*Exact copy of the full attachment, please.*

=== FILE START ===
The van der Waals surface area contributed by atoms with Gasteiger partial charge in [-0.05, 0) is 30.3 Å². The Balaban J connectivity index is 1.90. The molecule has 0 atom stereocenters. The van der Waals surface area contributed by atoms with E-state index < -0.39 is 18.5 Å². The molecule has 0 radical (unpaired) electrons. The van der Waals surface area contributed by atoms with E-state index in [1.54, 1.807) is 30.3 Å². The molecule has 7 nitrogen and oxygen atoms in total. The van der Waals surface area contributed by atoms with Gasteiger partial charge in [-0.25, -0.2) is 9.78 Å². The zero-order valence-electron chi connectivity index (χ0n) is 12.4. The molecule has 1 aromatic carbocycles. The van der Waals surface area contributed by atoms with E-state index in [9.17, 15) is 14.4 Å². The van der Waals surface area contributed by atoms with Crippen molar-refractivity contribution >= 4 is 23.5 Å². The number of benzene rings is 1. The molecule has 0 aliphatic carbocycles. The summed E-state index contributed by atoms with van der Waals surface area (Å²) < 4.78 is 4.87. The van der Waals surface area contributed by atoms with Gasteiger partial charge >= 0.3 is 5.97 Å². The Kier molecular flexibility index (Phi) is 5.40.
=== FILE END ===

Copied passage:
The van der Waals surface area contributed by atoms with Gasteiger partial charge in [-0.05, 0) is 30.3 Å². The Balaban J connectivity index is 1.90. The molecule has 0 atom stereocenters. The van der Waals surface area contributed by atoms with E-state index < -0.39 is 18.5 Å². The molecule has 0 radical (unpaired) electrons. The van der Waals surface area contributed by atoms with E-state index in [1.54, 1.807) is 30.3 Å². The molecule has 7 nitrogen and oxygen atoms in total. The van der Waals surface area contributed by atoms with Gasteiger partial charge in [-0.25, -0.2) is 9.78 Å². The zero-order valence-electron chi connectivity index (χ0n) is 12.4. The molecule has 1 aromatic carbocycles. The van der Waals surface area contributed by atoms with E-state index in [9.17, 15) is 14.4 Å². The van der Waals surface area contributed by atoms with Crippen molar-refractivity contribution >= 4 is 23.5 Å². The number of benzene rings is 1. The molecule has 0 aliphatic carbocycles. The summed E-state index contributed by atoms with van der Waals surface area (Å²) < 4.78 is 4.87. The van der Waals surface area contributed by atoms with Gasteiger partial charge >= 0.3 is 5.97 Å². The Kier molecular flexibility index (Phi) is 5.40.